The reality of Artificial Intelligence (AI) today differs wildly from the man-hunting machines we envisioned 20 years ago. What is AI today? And is it really anything to be afraid of?
Some 20 years ago, talk about Artificial Intelligence (AI) conjured up images of humanoid robots of superior intelligence and strength. Philosophical questions regarding the true definition of what constituted life followed, with striking images of an all-out battle between man and machine. We would most always lose those wars. Films and books have taught us to dread the AI.
But those fears have not come to fruition. The AI of today is a beast of different make and model – a monster, which lives in colossal databases, feeding on data. This day and age spews out a deliciously vast amount of data every second. The AI beast can consume as much as it wants, learning more as it does.
Google defines AI as “the theory and development of computer systems able to perform tasks that normally require human intelligence, such as visual perception, speech recognition, decision-making, and translation between languages.”
It is everywhere. AI powers our mobile phones. It brings smart speakers like the Amazon Echo and Google Home to life. It “lives” in computer programs like IBM’s Watson and Google’s AlphaGo. The innocuous devices sit and listen all day, now as common place as any appliance.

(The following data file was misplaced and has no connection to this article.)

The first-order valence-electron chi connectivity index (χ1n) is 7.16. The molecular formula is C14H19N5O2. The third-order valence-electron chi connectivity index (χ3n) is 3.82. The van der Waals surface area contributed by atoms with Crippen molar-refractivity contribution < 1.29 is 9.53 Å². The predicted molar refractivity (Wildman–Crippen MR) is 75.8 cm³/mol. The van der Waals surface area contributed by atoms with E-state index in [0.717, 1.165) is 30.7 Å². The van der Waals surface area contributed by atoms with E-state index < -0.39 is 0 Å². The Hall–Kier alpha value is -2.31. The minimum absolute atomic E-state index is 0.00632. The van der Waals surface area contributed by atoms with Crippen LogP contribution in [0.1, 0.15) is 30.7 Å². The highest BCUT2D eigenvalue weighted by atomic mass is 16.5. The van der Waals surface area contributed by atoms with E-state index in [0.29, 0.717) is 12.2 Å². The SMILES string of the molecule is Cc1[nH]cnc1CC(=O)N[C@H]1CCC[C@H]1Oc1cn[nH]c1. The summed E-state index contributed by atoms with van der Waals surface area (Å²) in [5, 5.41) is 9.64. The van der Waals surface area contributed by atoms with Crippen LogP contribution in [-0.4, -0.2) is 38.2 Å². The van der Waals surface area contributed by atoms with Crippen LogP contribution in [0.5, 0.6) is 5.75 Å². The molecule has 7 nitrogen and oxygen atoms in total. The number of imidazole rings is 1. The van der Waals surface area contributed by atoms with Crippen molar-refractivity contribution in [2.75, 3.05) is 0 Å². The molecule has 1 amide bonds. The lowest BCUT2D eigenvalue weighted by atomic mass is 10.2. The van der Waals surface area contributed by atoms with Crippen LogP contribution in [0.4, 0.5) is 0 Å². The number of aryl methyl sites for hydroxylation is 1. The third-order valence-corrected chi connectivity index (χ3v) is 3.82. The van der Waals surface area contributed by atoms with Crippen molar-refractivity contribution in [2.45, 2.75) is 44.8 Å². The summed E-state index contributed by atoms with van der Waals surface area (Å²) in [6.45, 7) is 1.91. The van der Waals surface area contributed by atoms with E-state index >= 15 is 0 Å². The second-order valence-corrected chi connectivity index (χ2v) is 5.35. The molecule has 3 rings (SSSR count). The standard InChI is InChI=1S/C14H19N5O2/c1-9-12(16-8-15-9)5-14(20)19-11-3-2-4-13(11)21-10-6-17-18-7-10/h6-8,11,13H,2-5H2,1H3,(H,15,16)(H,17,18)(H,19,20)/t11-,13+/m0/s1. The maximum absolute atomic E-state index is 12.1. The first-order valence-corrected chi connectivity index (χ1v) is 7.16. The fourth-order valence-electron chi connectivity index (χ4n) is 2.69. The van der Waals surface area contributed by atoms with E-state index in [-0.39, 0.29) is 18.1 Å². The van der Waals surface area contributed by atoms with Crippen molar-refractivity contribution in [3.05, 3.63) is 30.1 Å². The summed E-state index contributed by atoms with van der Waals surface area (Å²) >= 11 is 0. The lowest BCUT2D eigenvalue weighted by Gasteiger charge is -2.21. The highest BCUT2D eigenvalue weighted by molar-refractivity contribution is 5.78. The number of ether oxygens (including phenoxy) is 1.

We are no longer concerned AI will one day rise and enslave mankind, and we shouldn’t be. We should be aware, however, of its potential impact on labor.
Researchers at Oxford recently conducted a study to observe the future of the labor market in relation to trends in computerization. The scientists observed 702 detailed occupations across all industries and found 47 percent of jobs to be at high risk of computerization. Professions like machinist, engineering technicians, librarians and telemarketers may be some of the first to go. These weren’t just the entry level jobs either. Every industry is expected to feel the impact. A similar study conducted by Gallop found Millennials were most at risk.
In both studies, those expected to keep their jobs were people in leadership positions and, believe it or not, creatives. Not just artists, but those with the creative problem solving unique to the liberal arts and humanities are expected to be in increasing demand. The demand is projected to be even higher for those with both creative and technical skills, Amazon’s Senior e-Book Content Producer Amanda Koster told Forbes. If you need more proof, some companies have even created specific onboarding tracks for soft science grads.
The labor market has changed considerably over the last century, and it certainly isn’t about to normalize now. Change is the constant. As always, to remain relevant workers need to keep up with the trends, whatever they may be.
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